What my grandparents taught me about hospitality

This week I attended the funeral of my grandparents, who both passed away in February having caught coronavirus. From the speeches given during the service, and the messages of support from friends and former colleagues of my grandparents, the biggest thing that stuck out for me was their continual hospitality for those around them. Despite never having much money, they always welcomed neighbours, friends and family, to a squashed but cosy home with tables laden with food. Delicious spicy rice salad always made an appearance, with fresh bread, meats and cheeses, followed by plum puddings and ice cream. No one was allowed to leave until we’d all drunk buckets of tea, with an extra slice of cake or ginger biscuit if we had any space left at all.

As a child I took this as simply being the experience of visiting my grandparents, but during the funeral I realised how much hospitality really meant to my grandparents, and the effort they would go to for their friends and family. Nothing was ever too much, and everyone was always welcome. Their commitment to hospitality was based on their perspective of the world, where human connection was more valuable than anything else.

Hospitality is not unique to any particular religion or culture. Instead it is a principle found in most communities around the world. In Islam, hospitality is a relationship between the host, guest and God, so the duty to supply hospitality is a duty to God. In Judaism, when someone knows about others who are going hungry or need somewhere to rest, it becomes a legal obligation to provide hospitality. For Christians, hospitality is seeing the face of Christ in everyone, whether a friend or a stranger. Historically, hospitality was considered a moral institution in the Abrahamic religions, when living in the Middle East with harsh desert conditions and a nomadic way of life meant that to be declined hospitality likely resulted in death.

Hannah's grandparents, Mary and Gerald, host a Christmas dinner

Hannah's grandparents, Mary and Gerald, host a Christmas dinner

Mona Siddique, Professor of Islamic and Interreligious Studies at the University of Edinburgh, writes how we sometimes think of hospitality as simply offering cups of tea and being polite to one another. However,

hospitality is not a domestic, sentimental affair, a watered-down piety. When honoured and exercised as a divine imperative, it is about knowing that reaching out to others is an act of worship, thus challenging, humbling and spiritually transformative.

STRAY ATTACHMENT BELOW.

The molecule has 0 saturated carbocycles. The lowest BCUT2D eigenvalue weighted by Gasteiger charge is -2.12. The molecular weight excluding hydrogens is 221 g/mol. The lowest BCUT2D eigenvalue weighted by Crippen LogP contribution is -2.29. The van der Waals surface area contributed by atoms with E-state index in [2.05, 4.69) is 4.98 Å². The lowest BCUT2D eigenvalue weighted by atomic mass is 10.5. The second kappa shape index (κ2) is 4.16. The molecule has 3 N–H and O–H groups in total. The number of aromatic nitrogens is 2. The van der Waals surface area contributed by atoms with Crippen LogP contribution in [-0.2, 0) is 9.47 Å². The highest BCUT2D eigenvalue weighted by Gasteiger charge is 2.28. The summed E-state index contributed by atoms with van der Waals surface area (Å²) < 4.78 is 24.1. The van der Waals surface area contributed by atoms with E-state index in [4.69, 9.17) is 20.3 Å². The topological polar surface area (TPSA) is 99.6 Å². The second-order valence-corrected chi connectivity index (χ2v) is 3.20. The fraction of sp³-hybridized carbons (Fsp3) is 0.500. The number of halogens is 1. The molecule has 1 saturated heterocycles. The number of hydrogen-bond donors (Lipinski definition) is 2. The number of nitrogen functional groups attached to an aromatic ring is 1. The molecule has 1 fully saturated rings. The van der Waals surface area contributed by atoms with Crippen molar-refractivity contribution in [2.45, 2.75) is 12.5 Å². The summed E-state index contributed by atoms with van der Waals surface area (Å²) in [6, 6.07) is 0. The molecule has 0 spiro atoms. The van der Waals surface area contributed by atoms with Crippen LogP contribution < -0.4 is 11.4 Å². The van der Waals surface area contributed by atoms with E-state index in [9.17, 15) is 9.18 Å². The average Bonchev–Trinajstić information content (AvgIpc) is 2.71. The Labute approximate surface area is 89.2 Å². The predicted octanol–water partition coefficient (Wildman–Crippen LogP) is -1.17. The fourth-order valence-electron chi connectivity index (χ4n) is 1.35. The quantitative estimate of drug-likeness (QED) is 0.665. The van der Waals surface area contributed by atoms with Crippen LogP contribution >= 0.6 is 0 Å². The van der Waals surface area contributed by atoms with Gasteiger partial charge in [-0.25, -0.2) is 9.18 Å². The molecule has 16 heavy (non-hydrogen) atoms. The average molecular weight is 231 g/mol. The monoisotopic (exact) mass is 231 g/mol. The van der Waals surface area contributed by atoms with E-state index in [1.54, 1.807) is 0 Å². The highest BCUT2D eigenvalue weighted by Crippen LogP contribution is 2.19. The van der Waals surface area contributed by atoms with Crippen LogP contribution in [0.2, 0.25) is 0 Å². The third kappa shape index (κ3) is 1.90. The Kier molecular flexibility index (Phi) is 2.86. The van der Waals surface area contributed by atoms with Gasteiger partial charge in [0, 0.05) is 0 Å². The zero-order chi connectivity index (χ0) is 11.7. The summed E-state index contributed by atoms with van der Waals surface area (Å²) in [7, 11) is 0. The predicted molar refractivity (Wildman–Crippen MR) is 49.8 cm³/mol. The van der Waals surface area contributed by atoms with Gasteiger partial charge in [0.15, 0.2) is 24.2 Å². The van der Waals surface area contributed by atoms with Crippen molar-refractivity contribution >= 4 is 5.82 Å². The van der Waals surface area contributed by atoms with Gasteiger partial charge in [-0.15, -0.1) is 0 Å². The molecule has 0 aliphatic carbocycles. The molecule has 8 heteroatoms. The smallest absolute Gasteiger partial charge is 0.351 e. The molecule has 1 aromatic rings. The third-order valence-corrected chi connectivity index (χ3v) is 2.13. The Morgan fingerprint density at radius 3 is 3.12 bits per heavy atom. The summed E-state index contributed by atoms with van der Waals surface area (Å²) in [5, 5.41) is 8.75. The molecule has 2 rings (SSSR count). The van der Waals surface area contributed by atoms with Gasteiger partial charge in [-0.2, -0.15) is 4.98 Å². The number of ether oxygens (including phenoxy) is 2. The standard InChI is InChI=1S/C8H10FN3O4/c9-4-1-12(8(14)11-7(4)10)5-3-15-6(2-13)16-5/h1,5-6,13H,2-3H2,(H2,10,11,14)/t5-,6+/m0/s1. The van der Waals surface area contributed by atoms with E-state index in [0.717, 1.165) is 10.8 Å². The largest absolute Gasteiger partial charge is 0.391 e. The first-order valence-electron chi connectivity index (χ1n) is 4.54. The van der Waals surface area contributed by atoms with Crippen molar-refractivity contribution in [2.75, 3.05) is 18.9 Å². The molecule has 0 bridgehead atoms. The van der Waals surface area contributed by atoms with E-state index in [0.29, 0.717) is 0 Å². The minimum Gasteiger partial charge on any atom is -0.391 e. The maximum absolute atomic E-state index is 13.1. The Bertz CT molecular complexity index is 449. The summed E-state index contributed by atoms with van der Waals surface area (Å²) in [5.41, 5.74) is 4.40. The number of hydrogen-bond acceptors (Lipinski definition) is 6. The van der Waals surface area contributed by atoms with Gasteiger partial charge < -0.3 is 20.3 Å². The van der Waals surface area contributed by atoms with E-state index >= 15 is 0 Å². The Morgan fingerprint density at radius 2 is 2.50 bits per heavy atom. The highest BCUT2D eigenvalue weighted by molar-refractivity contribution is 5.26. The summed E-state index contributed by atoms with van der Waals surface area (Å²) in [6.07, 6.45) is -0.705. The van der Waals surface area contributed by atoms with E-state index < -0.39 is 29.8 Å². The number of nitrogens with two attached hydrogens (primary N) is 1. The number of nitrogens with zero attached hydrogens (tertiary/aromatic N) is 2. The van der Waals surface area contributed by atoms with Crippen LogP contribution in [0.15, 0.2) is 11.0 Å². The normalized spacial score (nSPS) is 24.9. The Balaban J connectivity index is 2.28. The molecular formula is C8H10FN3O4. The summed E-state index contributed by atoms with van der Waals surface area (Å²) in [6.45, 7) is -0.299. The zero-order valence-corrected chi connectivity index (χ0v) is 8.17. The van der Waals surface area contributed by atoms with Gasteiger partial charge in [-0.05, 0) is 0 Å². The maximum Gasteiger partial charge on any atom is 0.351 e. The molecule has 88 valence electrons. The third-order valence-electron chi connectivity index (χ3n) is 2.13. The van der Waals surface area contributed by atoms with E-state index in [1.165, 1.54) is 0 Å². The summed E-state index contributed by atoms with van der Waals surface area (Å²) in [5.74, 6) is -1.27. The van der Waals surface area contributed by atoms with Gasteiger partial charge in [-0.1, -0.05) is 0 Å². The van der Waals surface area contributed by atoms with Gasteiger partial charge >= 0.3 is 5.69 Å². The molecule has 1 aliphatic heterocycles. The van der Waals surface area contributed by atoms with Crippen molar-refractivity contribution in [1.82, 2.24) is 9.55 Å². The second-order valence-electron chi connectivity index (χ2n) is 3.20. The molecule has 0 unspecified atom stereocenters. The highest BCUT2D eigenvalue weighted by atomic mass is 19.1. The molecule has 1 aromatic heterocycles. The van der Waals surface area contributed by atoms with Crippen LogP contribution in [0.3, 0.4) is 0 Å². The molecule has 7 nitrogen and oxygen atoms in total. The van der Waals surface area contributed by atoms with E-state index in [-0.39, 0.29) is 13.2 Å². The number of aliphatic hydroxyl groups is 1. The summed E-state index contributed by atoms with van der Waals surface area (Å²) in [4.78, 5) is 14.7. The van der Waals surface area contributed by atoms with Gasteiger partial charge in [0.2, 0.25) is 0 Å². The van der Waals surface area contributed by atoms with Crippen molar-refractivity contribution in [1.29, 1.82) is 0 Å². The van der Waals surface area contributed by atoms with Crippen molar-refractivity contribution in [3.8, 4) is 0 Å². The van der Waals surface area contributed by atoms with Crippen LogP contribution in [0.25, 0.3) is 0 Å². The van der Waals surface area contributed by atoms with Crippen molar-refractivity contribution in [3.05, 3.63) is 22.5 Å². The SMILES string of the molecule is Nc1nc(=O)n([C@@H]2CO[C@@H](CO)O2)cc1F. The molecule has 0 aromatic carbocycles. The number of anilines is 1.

The national lockdown here in the UK, as well as in many places around the world, has put a pause on our ability to welcome people into our homes. Instead, many of us have been left yearning for the time we can sit and eat with friends, or share a coffee with our neighbours around the kitchen table. It has made meeting new people, and welcoming strangers, feel almost impossible. Whilst Zoom has been proof of the amazing advancements in technology, it still doesn’t fully duplicate the in-person connection we feel when we show true hospitality to those around us. Many of us are feeling a sense of loss for the spiritually transformative experiences we once knew.

So how do we create hospitality in a digital space? How do we replicate some of the principles of hospitality, by welcoming those who we know as well as those who we don’t? At the Rose Castle Foundation we’ve been working to explore digital hospitality, and find ways to create meaningful connection and build trust across digital divides. We’re running workshops on 29, 30 and 31 March to share our struggles when working in a virtual space, and to meet the challenge of building trust across digital divides. We’ll be exploring creative methods of bringing people together virtually in a way that enables deep-to-deep connection. You can learn more about these workshops here.

I don’t think the online space will ever fully replicate the feeling of entering my grandparents’ home, sitting by the fire as they shared stories of adventures from their younger days. But it’s difficult to ignore the lasting changes this pandemic will have had on the way we connect with one another. Rather than avoid these changes, I’m looking forward to seeing the steps forward we can take as a society, working out how to get creative and ensure that hospitality remains at the core of all our interactions with one another, whether online or offline. I’m looking forward to finding those spiritually transformative experiences of showing hospitality to a friend or stranger, just as my grandparents showed me.

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